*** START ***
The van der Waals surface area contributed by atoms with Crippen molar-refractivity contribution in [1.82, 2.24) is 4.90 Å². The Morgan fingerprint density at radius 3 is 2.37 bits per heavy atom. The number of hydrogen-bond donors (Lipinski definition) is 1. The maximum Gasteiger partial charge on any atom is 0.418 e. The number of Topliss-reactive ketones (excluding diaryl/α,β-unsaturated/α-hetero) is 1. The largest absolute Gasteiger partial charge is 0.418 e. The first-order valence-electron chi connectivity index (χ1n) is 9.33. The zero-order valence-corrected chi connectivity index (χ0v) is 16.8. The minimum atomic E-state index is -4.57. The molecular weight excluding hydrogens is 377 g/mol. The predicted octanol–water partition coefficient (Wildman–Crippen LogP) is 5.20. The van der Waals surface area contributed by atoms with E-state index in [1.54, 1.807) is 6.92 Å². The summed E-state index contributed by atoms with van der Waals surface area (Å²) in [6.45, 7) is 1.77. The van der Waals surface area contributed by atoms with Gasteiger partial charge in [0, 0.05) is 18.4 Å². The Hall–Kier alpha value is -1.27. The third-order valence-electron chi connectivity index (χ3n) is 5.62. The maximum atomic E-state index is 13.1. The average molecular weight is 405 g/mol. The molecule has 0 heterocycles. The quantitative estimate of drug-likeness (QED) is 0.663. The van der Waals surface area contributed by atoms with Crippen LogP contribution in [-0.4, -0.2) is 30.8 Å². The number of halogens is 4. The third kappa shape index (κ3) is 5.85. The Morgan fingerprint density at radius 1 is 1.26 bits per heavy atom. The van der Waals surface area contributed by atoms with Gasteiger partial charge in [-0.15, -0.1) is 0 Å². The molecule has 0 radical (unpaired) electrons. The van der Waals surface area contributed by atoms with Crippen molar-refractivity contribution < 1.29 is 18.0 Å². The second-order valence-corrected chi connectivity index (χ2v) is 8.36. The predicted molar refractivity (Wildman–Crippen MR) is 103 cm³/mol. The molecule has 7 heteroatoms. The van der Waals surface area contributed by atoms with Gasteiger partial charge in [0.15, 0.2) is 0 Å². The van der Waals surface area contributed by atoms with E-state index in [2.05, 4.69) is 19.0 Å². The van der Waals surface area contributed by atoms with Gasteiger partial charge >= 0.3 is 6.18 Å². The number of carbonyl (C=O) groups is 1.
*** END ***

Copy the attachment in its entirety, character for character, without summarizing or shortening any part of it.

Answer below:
The van der Waals surface area contributed by atoms with Crippen molar-refractivity contribution in [1.82, 2.24) is 4.90 Å². The Morgan fingerprint density at radius 3 is 2.37 bits per heavy atom. The number of hydrogen-bond donors (Lipinski definition) is 1. The maximum Gasteiger partial charge on any atom is 0.418 e. The number of Topliss-reactive ketones (excluding diaryl/α,β-unsaturated/α-hetero) is 1. The largest absolute Gasteiger partial charge is 0.418 e. The first-order valence-electron chi connectivity index (χ1n) is 9.33. The zero-order valence-corrected chi connectivity index (χ0v) is 16.8. The minimum atomic E-state index is -4.57. The molecular weight excluding hydrogens is 377 g/mol. The predicted octanol–water partition coefficient (Wildman–Crippen LogP) is 5.20. The van der Waals surface area contributed by atoms with E-state index in [1.54, 1.807) is 6.92 Å². The summed E-state index contributed by atoms with van der Waals surface area (Å²) in [6.45, 7) is 1.77. The van der Waals surface area contributed by atoms with Gasteiger partial charge in [0, 0.05) is 18.4 Å². The Hall–Kier alpha value is -1.27. The third-order valence-electron chi connectivity index (χ3n) is 5.62. The maximum atomic E-state index is 13.1. The average molecular weight is 405 g/mol. The molecule has 0 heterocycles. The quantitative estimate of drug-likeness (QED) is 0.663. The van der Waals surface area contributed by atoms with Crippen LogP contribution in [-0.4, -0.2) is 30.8 Å². The number of halogens is 4. The third kappa shape index (κ3) is 5.85. The Morgan fingerprint density at radius 1 is 1.26 bits per heavy atom. The van der Waals surface area contributed by atoms with Gasteiger partial charge in [-0.15, -0.1) is 0 Å². The molecule has 0 radical (unpaired) electrons. The van der Waals surface area contributed by atoms with Crippen molar-refractivity contribution < 1.29 is 18.0 Å². The second-order valence-corrected chi connectivity index (χ2v) is 8.36. The predicted molar refractivity (Wildman–Crippen MR) is 103 cm³/mol. The molecule has 7 heteroatoms. The van der Waals surface area contributed by atoms with Gasteiger partial charge in [0.15, 0.2) is 0 Å². The van der Waals surface area contributed by atoms with E-state index in [2.05, 4.69) is 19.0 Å². The van der Waals surface area contributed by atoms with Gasteiger partial charge >= 0.3 is 6.18 Å². The number of carbonyl (C=O) groups is 1.